- Rh testing and anti-D immunoglobulin may not be necessary with early abortion.
Why this matters
- Early abortion has expanded into homes and offices without lab capabilities, making Rh testing a barrier to receiving care.
- WHO recommends that where Rh D-negative status is prevalent and anti-D immunoglobulin is routinely provided, testing should be administered.
- Early Rh testing is not universal.
- Evidence on the need for testing and treatment in early pregnancy is lacking.
- Research using flow cytometry was unable to detect fetal cells in maternal circulation before and after aspirations for induced and spontaneous abortion at 5-12 weeks gestation.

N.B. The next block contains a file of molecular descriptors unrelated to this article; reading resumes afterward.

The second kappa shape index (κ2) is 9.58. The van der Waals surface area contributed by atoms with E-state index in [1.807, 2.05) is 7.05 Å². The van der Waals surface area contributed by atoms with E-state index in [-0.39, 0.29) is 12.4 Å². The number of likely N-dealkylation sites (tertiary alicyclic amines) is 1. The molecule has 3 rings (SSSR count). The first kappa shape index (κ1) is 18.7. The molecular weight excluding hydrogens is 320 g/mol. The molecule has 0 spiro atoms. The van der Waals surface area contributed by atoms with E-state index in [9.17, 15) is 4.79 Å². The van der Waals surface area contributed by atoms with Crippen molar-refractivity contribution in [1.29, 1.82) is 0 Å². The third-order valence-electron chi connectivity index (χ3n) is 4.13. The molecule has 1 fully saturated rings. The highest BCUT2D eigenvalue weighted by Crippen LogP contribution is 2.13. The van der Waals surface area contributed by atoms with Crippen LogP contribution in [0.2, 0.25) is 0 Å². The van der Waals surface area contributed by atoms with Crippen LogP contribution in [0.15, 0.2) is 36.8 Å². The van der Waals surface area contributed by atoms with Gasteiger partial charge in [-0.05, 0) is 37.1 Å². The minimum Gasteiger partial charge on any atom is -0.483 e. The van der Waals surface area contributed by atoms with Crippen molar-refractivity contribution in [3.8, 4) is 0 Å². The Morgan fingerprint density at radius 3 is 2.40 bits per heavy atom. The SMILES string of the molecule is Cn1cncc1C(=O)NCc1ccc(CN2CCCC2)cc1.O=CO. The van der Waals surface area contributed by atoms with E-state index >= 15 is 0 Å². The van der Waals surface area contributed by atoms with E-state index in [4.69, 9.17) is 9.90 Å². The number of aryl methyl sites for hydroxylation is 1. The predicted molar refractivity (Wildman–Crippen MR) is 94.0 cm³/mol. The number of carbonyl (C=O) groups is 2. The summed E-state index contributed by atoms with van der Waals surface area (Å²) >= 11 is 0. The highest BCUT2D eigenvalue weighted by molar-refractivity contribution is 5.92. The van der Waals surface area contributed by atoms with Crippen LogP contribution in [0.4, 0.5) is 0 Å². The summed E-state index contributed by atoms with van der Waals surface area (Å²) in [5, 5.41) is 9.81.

- A large study in medical abortions up to 10 weeks is underway.
- Testing and treating patients with anti-D immunoglobulin in early pregnancy has demonstrated no benefit and carries risk, is not practiced in other countries, and adds cost and complexity to the abortion procedure.
- The National Abortion Federation's Clinical Policies Committee recommends that it is reasonable to forgo Rh testing and anti-D immunoglobulin for women having any type of induced abortion before 8 weeks from last menstrual period.
- Literature review and expert commentary.
- Funding: None.
- Based on current research, recommendations may change with future studies.